Over the years of sitting at Jesus’ feet, I’ve found that the more time I spend with him, the more I am connected to his heart. And somehow, in a way that only he understands, I am a better person because my love for people and their plight increases. (Gray, Derwin “The Good Life” pg. 49)
Day 68 of Russia’s war on Ukraine. I was quickly put in my place after slamming the uselessness of the United Nations. Just days after posting how they have done nothing to help the people of Ukraine in this conflict, the UN has somehow instituted a ceasefire and is currently evacuating citizens from the embattled steel mill Mariupol. Even more surprising than this is the report of the diverse collection of people trapped in those steel works. Initial reports had stated it was full of resistance fighters, but as elderly women and young children were evacuated yesterday and today, it is incredibly obvious that this facility had become a safe haven for everyone who was able to escape to it. I must give credit where credit is due and praise the UN for putting this rescue mission together, and for the Russians to show restraint for perhaps the first time in this conflict as they are honoring the ceasefire.
Today marks the beginning of our study of Chapter Three and Four in Dr. Derwin Gray’s work “The Good Life.” Last week I spoke about how much I loved Chapter Three: “Happy Are The Sad.” This chapter really opened my eyes to Jesus’ teaching of “Blessed are those who mourn, for they will be comforted”(Matthew 5:4). All my life, I have taken that teaching to mean that Jesus draws near the hurt and broken, especially in times of great loss and brings them the comfort, the peace that passes understanding, to help them through these periods of our lives. But Dr. Gray lifted the veil and allowed me to see the entire picture. Dr. Gray explains in Chapter Three that when we actively mourn those who suffer in the world, this draws us closer to Jesus and thus allows us to find joy in the simpler things in life. The mourning Jesus spoke of goes beyond personal loss, but walking in the sorrow of this broken world. While this may seem to bring you misery, the truth is, this type of empathy allows you to see the world as Jesus did. Seeing all the afflicted and broken, the lonely and lost, the hurt and sick, draws us into the presence of Jesus and the Holy Spirit and from that, we receive a purer sense of joy and happiness because our lives become mission driven to help alleviate any of this suffering that we can. And if you have ever done any personal missionary work, you already know how powerful and joyful that experience is.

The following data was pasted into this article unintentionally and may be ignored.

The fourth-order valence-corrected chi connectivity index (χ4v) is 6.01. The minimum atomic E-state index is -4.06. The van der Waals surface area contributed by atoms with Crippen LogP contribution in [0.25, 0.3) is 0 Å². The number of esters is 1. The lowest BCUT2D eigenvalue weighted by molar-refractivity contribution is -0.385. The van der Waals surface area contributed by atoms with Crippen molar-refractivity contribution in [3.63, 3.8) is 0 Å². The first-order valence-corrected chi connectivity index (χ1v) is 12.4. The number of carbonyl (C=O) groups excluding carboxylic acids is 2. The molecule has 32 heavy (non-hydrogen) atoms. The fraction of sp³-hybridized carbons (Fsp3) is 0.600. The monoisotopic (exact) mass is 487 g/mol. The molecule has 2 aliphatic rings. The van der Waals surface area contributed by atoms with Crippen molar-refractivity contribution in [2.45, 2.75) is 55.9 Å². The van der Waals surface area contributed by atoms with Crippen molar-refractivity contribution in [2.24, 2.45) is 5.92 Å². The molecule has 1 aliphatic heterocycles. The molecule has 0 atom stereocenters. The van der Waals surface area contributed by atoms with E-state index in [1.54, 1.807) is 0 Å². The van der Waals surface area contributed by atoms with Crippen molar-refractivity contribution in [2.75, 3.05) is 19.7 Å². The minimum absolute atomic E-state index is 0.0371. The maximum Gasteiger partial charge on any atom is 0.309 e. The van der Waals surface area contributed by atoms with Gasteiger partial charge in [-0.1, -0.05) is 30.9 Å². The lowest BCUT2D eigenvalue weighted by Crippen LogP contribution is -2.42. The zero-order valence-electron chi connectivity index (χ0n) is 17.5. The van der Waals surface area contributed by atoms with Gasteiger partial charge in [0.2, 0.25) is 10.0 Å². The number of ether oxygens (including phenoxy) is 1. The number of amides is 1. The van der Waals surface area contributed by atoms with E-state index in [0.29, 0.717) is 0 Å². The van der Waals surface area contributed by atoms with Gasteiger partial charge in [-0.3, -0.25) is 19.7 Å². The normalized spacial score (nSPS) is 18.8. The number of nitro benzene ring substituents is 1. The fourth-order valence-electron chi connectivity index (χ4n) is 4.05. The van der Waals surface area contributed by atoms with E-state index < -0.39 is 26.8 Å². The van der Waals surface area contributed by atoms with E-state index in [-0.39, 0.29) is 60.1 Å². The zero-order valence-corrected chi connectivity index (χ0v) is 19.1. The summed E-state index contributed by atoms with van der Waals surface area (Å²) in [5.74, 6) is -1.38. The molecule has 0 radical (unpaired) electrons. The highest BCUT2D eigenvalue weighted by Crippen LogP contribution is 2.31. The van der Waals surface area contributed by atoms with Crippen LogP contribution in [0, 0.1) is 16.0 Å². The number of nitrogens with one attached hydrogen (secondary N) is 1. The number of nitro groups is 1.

Our world is seeing more and more sorrow every day. The conflict in Ukraine, the mounting loss of life from COVID, the global affliction of poverty, the epidemic of homelessness in America, the racial divide in our states, the scandals of the Church, the abandonment of the orphan and the widow. Mourn the suffering of this world and find joy in such sorrow as Jesus is the ultimate source of Comfort and Peace.
This life ain’t always wonderful, but as Matthew West powerfully sings in his latest single, it is still a wonderful life we live. Click on the image below for a compelling reminder of how blessed your life is when many suffer far worse than anything we will ever have to face, and their faith and conviction is far stronger than most.